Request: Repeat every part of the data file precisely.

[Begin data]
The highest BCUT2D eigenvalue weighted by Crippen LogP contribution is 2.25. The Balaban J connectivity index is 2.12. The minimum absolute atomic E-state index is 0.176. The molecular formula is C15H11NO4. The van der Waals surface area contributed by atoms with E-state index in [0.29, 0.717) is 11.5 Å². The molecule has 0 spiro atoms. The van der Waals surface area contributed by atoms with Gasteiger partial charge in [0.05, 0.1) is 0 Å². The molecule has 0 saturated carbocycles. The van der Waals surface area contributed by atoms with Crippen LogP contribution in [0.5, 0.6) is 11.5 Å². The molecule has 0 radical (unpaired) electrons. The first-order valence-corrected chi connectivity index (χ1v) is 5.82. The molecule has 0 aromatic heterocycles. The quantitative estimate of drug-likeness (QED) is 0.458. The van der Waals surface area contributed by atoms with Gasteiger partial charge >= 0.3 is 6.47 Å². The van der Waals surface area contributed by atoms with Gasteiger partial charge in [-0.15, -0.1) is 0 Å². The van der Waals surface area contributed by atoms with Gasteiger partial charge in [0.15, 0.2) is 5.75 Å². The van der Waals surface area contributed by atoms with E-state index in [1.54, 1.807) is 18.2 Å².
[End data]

The highest BCUT2D eigenvalue weighted by Crippen LogP contribution is 2.25. The Balaban J connectivity index is 2.12. The minimum absolute atomic E-state index is 0.176. The molecular formula is C15H11NO4. The van der Waals surface area contributed by atoms with E-state index in [0.29, 0.717) is 11.5 Å². The molecule has 0 spiro atoms. The van der Waals surface area contributed by atoms with Gasteiger partial charge in [0.05, 0.1) is 0 Å². The molecule has 0 saturated carbocycles. The van der Waals surface area contributed by atoms with Crippen LogP contribution in [0.5, 0.6) is 11.5 Å². The molecule has 0 radical (unpaired) electrons. The first-order valence-corrected chi connectivity index (χ1v) is 5.82. The molecule has 0 aromatic heterocycles. The quantitative estimate of drug-likeness (QED) is 0.458. The van der Waals surface area contributed by atoms with Gasteiger partial charge >= 0.3 is 6.47 Å². The van der Waals surface area contributed by atoms with Gasteiger partial charge in [-0.15, -0.1) is 0 Å². The van der Waals surface area contributed by atoms with Gasteiger partial charge in [0.15, 0.2) is 5.75 Å². The van der Waals surface area contributed by atoms with E-state index in [1.54, 1.807) is 18.2 Å².